On the way up to Llandyrnog I had noticed a spot where the field was flooded and a single shapely tree was reflected in the water, thinking it would make a good photograph and I looked out for this spot on the way back. As we arrived an orange sun broke through the clouds casting rays of warm light across the land and reflected in the still water. The lone tree at the fields edge was a strong silhouette against the light making for some good photographs.
A perfect end to a lovely day, heading home, refreshed from the cold air, the scenery and exercise.
The first spots of rain spattered the windscreen as we started to ascend the winding road up through the mountains to Ronda that leaves the busy coastal motorway of the Costa del Sol at San Pedro de Alcantara. T. had collected us from Malaga and we were driving through the darkness headed for our hotel in Ronda and looking forward to a late meal. The headlights picked out tumbled rock faces and overhanging trees as we ascended, the lights of the coastal plain twinkling below us.
Fortunately, by the time we reached Ronda and found our hotel, the rain had eased although the damp streets were very atmospheric, marbled pavements reflecting the ornamental street lights.
Our room in the hotel Don Javier continued the atmospheric theme with subdued lighting, an ornamental brass bedstead and antique,but still working, bedside phone.
Hungry now after our flight and long drive, we walked out in search of a meal and found tasty fish in a busy local restaurant a short distance away. The Spanish tend to eat late and even at eleven in the evening there were families out for a meal with their children.
Next morning the rising sun was sending beams of light through the breaking clouds above the dramatic gorge in the limestone massif that splits the town in two as we walked out after breakfast to explore the old town and enjoy the views of the bridge and the surrounding countryside. The gorge is spanned by the narrow Puente Nuovo, (new bridge) 120 metres above the Rio Guadalevín that flows through the gorge. Strange that it is called the new bridge as it was started in 1751 and took forty two years to complete. High above, taking advantage of rising thermals from the gorge, griffon vultures circled in large sweeping turns across the deep blue of the sky.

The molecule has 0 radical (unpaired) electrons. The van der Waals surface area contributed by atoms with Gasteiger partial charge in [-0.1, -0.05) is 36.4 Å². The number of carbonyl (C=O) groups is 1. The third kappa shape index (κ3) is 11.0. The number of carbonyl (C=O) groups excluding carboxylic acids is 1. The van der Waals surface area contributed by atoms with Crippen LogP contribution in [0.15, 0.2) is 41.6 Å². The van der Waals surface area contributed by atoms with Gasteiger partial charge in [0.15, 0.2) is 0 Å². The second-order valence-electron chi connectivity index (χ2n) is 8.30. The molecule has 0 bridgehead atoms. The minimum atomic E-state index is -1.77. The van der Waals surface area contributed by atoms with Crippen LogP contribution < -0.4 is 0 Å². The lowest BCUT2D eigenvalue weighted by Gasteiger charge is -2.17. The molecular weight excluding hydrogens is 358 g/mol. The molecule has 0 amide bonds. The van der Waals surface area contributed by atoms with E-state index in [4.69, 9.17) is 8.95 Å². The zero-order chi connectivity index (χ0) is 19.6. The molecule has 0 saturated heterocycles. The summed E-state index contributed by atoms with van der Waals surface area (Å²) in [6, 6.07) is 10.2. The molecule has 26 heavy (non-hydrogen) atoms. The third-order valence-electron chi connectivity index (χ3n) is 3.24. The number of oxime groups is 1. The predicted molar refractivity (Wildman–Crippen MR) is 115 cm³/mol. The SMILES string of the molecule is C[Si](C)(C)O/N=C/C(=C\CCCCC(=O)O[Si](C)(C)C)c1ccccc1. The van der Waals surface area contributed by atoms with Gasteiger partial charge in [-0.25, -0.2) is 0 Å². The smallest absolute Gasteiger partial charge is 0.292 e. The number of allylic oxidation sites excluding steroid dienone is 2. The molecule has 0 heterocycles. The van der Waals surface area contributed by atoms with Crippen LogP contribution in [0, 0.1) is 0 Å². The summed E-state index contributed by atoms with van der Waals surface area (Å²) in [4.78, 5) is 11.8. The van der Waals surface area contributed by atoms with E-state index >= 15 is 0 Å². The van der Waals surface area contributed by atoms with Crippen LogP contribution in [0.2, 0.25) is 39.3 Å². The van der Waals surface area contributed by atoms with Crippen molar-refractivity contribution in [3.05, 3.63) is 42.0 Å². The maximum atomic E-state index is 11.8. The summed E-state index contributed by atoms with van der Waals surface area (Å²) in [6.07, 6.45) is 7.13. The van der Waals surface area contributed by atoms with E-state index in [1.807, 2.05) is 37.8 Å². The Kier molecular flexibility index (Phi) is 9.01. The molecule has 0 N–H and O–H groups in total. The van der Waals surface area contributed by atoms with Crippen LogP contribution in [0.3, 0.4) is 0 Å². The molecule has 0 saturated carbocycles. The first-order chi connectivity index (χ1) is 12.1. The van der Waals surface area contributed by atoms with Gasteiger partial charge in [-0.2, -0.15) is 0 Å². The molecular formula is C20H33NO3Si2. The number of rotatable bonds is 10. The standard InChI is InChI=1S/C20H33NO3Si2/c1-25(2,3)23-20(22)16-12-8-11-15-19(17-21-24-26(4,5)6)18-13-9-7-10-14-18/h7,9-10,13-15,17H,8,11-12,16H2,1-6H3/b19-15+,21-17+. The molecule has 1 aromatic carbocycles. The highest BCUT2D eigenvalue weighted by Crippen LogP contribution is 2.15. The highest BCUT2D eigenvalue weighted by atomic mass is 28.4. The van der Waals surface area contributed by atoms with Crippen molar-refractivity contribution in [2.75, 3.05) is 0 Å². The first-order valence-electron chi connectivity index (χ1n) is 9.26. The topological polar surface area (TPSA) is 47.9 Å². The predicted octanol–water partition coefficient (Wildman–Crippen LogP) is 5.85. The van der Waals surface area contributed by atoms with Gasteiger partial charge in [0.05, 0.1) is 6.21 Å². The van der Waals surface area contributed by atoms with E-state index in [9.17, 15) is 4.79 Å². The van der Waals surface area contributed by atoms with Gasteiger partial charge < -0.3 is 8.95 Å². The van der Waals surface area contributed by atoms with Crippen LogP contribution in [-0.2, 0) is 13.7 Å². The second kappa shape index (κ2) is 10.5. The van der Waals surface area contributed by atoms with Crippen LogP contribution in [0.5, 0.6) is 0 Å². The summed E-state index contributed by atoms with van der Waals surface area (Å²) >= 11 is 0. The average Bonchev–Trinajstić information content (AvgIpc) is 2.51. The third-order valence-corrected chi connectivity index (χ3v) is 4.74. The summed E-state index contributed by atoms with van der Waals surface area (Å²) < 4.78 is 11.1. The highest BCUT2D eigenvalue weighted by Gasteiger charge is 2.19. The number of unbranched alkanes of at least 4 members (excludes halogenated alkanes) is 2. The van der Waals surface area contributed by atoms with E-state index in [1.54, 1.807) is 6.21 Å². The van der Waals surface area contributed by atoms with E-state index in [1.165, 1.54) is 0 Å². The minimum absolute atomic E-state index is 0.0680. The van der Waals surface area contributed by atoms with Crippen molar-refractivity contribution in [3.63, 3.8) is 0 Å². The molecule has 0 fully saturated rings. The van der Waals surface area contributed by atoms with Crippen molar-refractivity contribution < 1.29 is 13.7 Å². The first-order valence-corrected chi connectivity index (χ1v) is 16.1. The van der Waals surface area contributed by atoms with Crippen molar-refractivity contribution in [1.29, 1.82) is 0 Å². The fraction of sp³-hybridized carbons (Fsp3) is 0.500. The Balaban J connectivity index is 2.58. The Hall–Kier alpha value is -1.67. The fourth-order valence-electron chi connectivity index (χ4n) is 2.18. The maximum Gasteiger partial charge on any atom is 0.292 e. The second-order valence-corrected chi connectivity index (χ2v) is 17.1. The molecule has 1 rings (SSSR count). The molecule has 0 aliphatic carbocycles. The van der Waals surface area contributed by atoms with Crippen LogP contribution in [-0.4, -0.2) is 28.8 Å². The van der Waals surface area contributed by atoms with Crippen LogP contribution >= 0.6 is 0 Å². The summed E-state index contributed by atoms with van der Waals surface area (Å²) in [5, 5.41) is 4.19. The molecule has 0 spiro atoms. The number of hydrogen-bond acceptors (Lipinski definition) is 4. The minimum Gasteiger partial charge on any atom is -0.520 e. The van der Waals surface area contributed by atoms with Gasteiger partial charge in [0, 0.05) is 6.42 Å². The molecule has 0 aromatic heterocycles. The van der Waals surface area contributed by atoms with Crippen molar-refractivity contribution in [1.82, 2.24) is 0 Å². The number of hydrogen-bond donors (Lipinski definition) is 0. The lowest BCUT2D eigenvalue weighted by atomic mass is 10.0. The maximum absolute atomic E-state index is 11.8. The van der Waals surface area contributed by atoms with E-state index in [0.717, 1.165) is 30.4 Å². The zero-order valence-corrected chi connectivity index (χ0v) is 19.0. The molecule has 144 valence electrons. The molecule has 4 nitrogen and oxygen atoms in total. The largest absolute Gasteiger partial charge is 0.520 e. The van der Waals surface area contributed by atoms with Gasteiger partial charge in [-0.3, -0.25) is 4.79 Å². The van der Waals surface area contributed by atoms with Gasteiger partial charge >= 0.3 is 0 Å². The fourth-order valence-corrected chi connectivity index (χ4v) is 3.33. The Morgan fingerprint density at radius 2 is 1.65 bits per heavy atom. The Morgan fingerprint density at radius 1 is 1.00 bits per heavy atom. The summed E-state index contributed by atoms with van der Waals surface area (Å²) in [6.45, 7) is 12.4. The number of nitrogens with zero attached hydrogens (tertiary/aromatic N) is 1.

Patches of sunlight and shadow made for wonderful dramatic lighting sweeping across the town as we wandered the backstreets and the path at the lip of the precipice that Ronda is perched upon. Near the famous bullring are recently erected plaques in honour of Hemingway and Orson Welles, both of whom visited and wrote about the town, Orson Welles is said to have stated “A man is not from where he was born but where he chooses to die” and requested that his ashes be buried in Ronda. Just across the bridge in the old town is a large tiled mosaic featuring descriptions of the town by many famous writers. This is a big draw for the many groups of tourists who are now starting to arrive in the town.
We walk through the moorish quarter of the town, admiring the narrow streets and tiled buildings, then, as the first drops of rain start to fall, we make our way back to the car and drive north through sunlight and showers towards the town of Sentenil de las Bodegas.
This town of white painted houses is gathered around another river gorge but unusual in that many of the houses are built into and, in some cases, under the rock face. The main street down at the bottom of the gorge features several restaurants overhung by the rock face which stretches across the street, providing shade and, in today’s case, shelter from the rain.
We eat a tasty late lunch of local pork steak and fried potatoes whilst the sky clears and patches of sunlight light up the dramatic situation of the village.
Next we drive south again, bypassing Ronda and heading towards the mountain town of Benaoján where our next stop for the night is at at a country hotel down near a fast flowing river. The Molino Cuatro Paradas is an old mill converted into an hotel built around a central courtyard but still retaining the four watercourses that give it its name. Surprisingly, for such a quiet location, it is run by an English couple who seem to be the only staff but then it is out of season and, apart from ourselves, there is only one other couple staying the night.